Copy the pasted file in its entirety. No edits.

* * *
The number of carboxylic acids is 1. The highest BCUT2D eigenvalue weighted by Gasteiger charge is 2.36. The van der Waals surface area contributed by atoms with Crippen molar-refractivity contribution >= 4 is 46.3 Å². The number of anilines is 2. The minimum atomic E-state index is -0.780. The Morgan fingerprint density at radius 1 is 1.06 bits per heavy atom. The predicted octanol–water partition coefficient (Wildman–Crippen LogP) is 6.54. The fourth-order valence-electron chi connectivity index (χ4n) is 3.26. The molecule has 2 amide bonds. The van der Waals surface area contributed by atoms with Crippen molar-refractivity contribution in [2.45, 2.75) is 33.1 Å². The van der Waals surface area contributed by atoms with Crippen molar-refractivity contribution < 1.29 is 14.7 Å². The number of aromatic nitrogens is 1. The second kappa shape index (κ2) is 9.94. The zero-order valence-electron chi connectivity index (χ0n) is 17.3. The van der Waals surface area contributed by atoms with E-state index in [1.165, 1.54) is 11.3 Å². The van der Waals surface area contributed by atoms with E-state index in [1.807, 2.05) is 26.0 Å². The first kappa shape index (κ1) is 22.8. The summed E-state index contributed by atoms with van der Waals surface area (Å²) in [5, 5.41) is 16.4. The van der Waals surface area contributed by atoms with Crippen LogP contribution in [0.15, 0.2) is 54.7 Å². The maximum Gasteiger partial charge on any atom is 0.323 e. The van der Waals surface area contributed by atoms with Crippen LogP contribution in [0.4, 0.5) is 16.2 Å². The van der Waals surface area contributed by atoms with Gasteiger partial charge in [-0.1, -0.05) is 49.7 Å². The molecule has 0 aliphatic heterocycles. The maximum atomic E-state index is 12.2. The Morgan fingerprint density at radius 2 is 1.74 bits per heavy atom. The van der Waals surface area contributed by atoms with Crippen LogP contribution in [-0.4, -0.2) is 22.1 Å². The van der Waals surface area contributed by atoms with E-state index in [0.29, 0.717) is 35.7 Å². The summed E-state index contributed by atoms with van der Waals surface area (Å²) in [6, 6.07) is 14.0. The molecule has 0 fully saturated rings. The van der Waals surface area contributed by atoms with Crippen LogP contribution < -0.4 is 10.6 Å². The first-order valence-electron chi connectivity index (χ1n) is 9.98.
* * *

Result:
The number of carboxylic acids is 1. The highest BCUT2D eigenvalue weighted by Gasteiger charge is 2.36. The van der Waals surface area contributed by atoms with Crippen molar-refractivity contribution >= 4 is 46.3 Å². The number of anilines is 2. The minimum atomic E-state index is -0.780. The Morgan fingerprint density at radius 1 is 1.06 bits per heavy atom. The predicted octanol–water partition coefficient (Wildman–Crippen LogP) is 6.54. The fourth-order valence-electron chi connectivity index (χ4n) is 3.26. The molecule has 2 amide bonds. The van der Waals surface area contributed by atoms with Crippen molar-refractivity contribution in [2.45, 2.75) is 33.1 Å². The van der Waals surface area contributed by atoms with Crippen molar-refractivity contribution < 1.29 is 14.7 Å². The number of aromatic nitrogens is 1. The second kappa shape index (κ2) is 9.94. The zero-order valence-electron chi connectivity index (χ0n) is 17.3. The van der Waals surface area contributed by atoms with E-state index in [1.165, 1.54) is 11.3 Å². The van der Waals surface area contributed by atoms with E-state index in [1.807, 2.05) is 26.0 Å². The first kappa shape index (κ1) is 22.8. The summed E-state index contributed by atoms with van der Waals surface area (Å²) in [5, 5.41) is 16.4. The van der Waals surface area contributed by atoms with Crippen LogP contribution in [0.15, 0.2) is 54.7 Å². The maximum Gasteiger partial charge on any atom is 0.323 e. The van der Waals surface area contributed by atoms with Crippen LogP contribution in [0.4, 0.5) is 16.2 Å². The van der Waals surface area contributed by atoms with Gasteiger partial charge in [-0.1, -0.05) is 49.7 Å². The molecule has 0 aliphatic heterocycles. The maximum atomic E-state index is 12.2. The Morgan fingerprint density at radius 2 is 1.74 bits per heavy atom. The van der Waals surface area contributed by atoms with Crippen LogP contribution in [-0.4, -0.2) is 22.1 Å². The van der Waals surface area contributed by atoms with E-state index in [0.29, 0.717) is 35.7 Å². The summed E-state index contributed by atoms with van der Waals surface area (Å²) in [6, 6.07) is 14.0. The molecule has 0 fully saturated rings. The van der Waals surface area contributed by atoms with Crippen LogP contribution < -0.4 is 10.6 Å². The first-order valence-electron chi connectivity index (χ1n) is 9.98.